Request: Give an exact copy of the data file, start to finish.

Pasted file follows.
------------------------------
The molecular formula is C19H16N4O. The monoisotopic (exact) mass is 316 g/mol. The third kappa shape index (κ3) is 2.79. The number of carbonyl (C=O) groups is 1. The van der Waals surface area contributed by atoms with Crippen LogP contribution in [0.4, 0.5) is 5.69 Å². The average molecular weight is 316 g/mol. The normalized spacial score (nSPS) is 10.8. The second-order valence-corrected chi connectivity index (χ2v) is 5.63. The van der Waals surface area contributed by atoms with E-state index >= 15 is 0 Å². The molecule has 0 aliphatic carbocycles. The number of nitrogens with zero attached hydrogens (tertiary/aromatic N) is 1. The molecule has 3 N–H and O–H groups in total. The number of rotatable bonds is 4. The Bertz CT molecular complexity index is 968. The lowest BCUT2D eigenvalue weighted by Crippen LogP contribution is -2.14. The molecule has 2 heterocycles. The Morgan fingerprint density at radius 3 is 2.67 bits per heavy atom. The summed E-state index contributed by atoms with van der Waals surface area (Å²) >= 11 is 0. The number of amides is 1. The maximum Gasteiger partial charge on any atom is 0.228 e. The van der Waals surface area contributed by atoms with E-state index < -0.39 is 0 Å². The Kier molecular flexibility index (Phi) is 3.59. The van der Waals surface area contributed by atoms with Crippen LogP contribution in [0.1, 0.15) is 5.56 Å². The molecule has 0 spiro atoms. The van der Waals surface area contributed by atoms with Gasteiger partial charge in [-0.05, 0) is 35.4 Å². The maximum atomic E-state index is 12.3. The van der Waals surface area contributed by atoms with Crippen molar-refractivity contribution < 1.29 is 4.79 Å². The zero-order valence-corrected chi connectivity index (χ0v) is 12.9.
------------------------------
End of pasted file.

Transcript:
The molecular formula is C19H16N4O. The monoisotopic (exact) mass is 316 g/mol. The third kappa shape index (κ3) is 2.79. The number of carbonyl (C=O) groups is 1. The van der Waals surface area contributed by atoms with Crippen LogP contribution in [0.4, 0.5) is 5.69 Å². The average molecular weight is 316 g/mol. The normalized spacial score (nSPS) is 10.8. The second-order valence-corrected chi connectivity index (χ2v) is 5.63. The van der Waals surface area contributed by atoms with E-state index >= 15 is 0 Å². The molecule has 0 aliphatic carbocycles. The number of nitrogens with zero attached hydrogens (tertiary/aromatic N) is 1. The molecule has 3 N–H and O–H groups in total. The number of rotatable bonds is 4. The Bertz CT molecular complexity index is 968. The lowest BCUT2D eigenvalue weighted by Crippen LogP contribution is -2.14. The molecule has 2 heterocycles. The Morgan fingerprint density at radius 3 is 2.67 bits per heavy atom. The summed E-state index contributed by atoms with van der Waals surface area (Å²) >= 11 is 0. The number of amides is 1. The maximum Gasteiger partial charge on any atom is 0.228 e. The van der Waals surface area contributed by atoms with E-state index < -0.39 is 0 Å². The Kier molecular flexibility index (Phi) is 3.59. The van der Waals surface area contributed by atoms with Crippen LogP contribution in [0.1, 0.15) is 5.56 Å². The molecule has 0 spiro atoms. The van der Waals surface area contributed by atoms with Gasteiger partial charge in [-0.05, 0) is 35.4 Å². The maximum atomic E-state index is 12.3. The van der Waals surface area contributed by atoms with Crippen molar-refractivity contribution < 1.29 is 4.79 Å². The zero-order valence-corrected chi connectivity index (χ0v) is 12.9.